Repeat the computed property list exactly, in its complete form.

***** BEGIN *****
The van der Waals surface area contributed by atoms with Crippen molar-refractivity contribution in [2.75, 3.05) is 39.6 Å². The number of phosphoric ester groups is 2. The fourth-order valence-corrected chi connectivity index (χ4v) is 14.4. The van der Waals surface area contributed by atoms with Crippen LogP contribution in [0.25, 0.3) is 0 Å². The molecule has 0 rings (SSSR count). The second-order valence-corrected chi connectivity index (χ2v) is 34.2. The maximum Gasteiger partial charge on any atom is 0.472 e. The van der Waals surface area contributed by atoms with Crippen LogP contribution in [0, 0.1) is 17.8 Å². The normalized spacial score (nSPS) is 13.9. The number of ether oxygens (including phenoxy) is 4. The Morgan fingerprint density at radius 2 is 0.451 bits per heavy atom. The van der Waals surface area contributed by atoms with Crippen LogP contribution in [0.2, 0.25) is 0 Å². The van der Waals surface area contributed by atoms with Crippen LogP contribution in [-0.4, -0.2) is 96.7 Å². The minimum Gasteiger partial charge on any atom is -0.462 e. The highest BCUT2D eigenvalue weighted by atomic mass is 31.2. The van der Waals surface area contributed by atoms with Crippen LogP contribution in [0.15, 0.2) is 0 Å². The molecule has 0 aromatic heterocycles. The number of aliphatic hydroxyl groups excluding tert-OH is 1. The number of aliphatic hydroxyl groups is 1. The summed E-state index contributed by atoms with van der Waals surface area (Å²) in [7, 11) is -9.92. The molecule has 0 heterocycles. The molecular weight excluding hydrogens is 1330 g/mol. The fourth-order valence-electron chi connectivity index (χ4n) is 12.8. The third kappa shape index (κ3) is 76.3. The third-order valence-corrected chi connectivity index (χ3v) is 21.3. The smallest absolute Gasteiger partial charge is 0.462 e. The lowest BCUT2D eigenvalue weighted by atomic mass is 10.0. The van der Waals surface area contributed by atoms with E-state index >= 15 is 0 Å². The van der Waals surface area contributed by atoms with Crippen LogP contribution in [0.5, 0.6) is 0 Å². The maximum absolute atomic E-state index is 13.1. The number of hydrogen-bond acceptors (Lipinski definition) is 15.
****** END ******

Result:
The van der Waals surface area contributed by atoms with Crippen molar-refractivity contribution in [2.75, 3.05) is 39.6 Å². The number of phosphoric ester groups is 2. The fourth-order valence-corrected chi connectivity index (χ4v) is 14.4. The van der Waals surface area contributed by atoms with Crippen LogP contribution in [0.25, 0.3) is 0 Å². The molecule has 0 rings (SSSR count). The second-order valence-corrected chi connectivity index (χ2v) is 34.2. The maximum Gasteiger partial charge on any atom is 0.472 e. The van der Waals surface area contributed by atoms with Crippen LogP contribution in [0, 0.1) is 17.8 Å². The normalized spacial score (nSPS) is 13.9. The number of ether oxygens (including phenoxy) is 4. The Morgan fingerprint density at radius 2 is 0.451 bits per heavy atom. The van der Waals surface area contributed by atoms with Crippen LogP contribution in [0.2, 0.25) is 0 Å². The van der Waals surface area contributed by atoms with Crippen LogP contribution in [-0.4, -0.2) is 96.7 Å². The minimum Gasteiger partial charge on any atom is -0.462 e. The highest BCUT2D eigenvalue weighted by atomic mass is 31.2. The van der Waals surface area contributed by atoms with Crippen LogP contribution in [0.15, 0.2) is 0 Å². The molecule has 0 aromatic heterocycles. The number of aliphatic hydroxyl groups excluding tert-OH is 1. The number of aliphatic hydroxyl groups is 1. The summed E-state index contributed by atoms with van der Waals surface area (Å²) in [7, 11) is -9.92. The molecule has 0 heterocycles. The molecular weight excluding hydrogens is 1330 g/mol. The fourth-order valence-electron chi connectivity index (χ4n) is 12.8. The third kappa shape index (κ3) is 76.3. The third-order valence-corrected chi connectivity index (χ3v) is 21.3. The smallest absolute Gasteiger partial charge is 0.462 e. The lowest BCUT2D eigenvalue weighted by atomic mass is 10.0. The van der Waals surface area contributed by atoms with E-state index >= 15 is 0 Å². The van der Waals surface area contributed by atoms with Crippen LogP contribution in [0.5, 0.6) is 0 Å². The maximum absolute atomic E-state index is 13.1. The number of hydrogen-bond acceptors (Lipinski definition) is 15.